It was lost in the news about Egypt yesterday, but the primary point of President Obama’s trip to Marquette, Michigan, was to talk about the extension of broadband networks to 98% of the U.S. population.
“It’s about connecting every corner of America to the digital age,” the president said. “It’s about a rural community in Iowa or Alabama where farmers can monitor weather across the state and markets across the globe. It’s about an entrepreneur on Main Street with a great idea she hopes to sell to the big city. It’s about every young person who no longer has to leave his hometown to seek new opportunity — because opportunity is right there at his or her fingertips.” Here is the Washington Post story.
The Obama administration hopes to double the wireless spectrum available for mobile broadband by auctioning spectrum now held by broadcasters. Obama is also asking Congress to set aside $5 billion to bring wireless coverage to rural areas; he would spend $3 billion on research into new wireless technologies.
“A plan such as this necessarily requires a lot of assumptions,” Matt Wood, associate director of the Media Access Project, a nonprofit advocacy group, said in an e-mail. “It is very hard to predict exactly how much money these auctions would raise, and how much will have to be shared with incumbent licensees. Thus, while these initiatives may be on the right track, questions remain as to whether this plan will work.”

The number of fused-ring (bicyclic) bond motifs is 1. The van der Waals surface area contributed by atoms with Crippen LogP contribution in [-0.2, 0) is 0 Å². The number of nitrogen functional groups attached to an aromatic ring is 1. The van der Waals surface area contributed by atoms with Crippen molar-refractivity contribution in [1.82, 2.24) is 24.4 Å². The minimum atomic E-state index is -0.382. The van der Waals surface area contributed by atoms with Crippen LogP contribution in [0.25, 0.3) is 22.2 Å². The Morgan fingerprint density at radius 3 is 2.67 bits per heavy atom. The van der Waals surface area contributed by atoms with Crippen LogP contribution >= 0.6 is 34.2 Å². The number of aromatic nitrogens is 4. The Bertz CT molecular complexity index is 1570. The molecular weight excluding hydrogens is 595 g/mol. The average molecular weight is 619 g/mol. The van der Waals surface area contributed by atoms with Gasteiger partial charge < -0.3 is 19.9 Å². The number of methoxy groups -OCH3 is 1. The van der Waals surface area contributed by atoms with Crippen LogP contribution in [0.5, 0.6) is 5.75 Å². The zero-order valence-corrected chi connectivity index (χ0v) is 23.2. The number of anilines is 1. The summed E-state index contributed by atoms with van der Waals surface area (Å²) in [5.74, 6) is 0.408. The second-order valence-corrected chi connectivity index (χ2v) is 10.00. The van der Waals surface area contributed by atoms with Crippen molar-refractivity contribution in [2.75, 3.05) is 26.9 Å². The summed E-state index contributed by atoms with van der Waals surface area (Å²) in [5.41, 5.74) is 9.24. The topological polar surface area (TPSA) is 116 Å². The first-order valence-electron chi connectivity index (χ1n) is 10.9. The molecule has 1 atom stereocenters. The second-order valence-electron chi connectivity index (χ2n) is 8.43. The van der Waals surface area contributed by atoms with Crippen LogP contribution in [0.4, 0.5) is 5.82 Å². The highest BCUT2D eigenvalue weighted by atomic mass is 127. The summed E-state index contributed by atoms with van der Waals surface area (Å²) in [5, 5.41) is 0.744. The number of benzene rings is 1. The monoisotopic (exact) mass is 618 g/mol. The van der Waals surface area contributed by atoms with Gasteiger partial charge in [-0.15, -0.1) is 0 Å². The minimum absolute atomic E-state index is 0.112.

•Florida’s new governor, Republican Rick Scott, has cancelled a prescription drug monitoring system that Kentucky officials believe would help stem the flow of pain and anti-anxiety pills into the state.
“Florida has been a key destination for people from Kentucky and other states seeking pills because it has hundreds of pain clinics — some of them cash-only operations where doctors allegedly do little real treatment — and because it had no system to track prescriptions,” writes Bill Estep of the Lexington Herald-Leader. Kentucky officials were hoping a new prescription monitoring system would begin this year. But Scott eliminated the program in his proposed budget this week.
“Everyone up here, law enforcement, feels like we’ve been kicked in the teeth,” said Frank Rapier, director of the Appalachia High Intensity Drug Trafficking Area, based in London, Kentucky. “To take a step back like this is incredible.”
• Here’s a Washington Post column on the contribution of biofuels to the world food crisis.
• Iowa is getting more urban.
• Rural legislators are attempting to maintain the federal program that subsidizes air service to rural communities.
• Rep. Chris Lee of Amherst, in Western New York, quit his seat after it was found he sent shirtless photos of himself to a woman he met on Craigslist.
Lee, a Republican, comes from a district that has 29% of its residents living in rural areas. The national average is about 20%.
Lee’s district (well, his ex-district) ranked 151st out of 435 districts in terms of its rural-ness.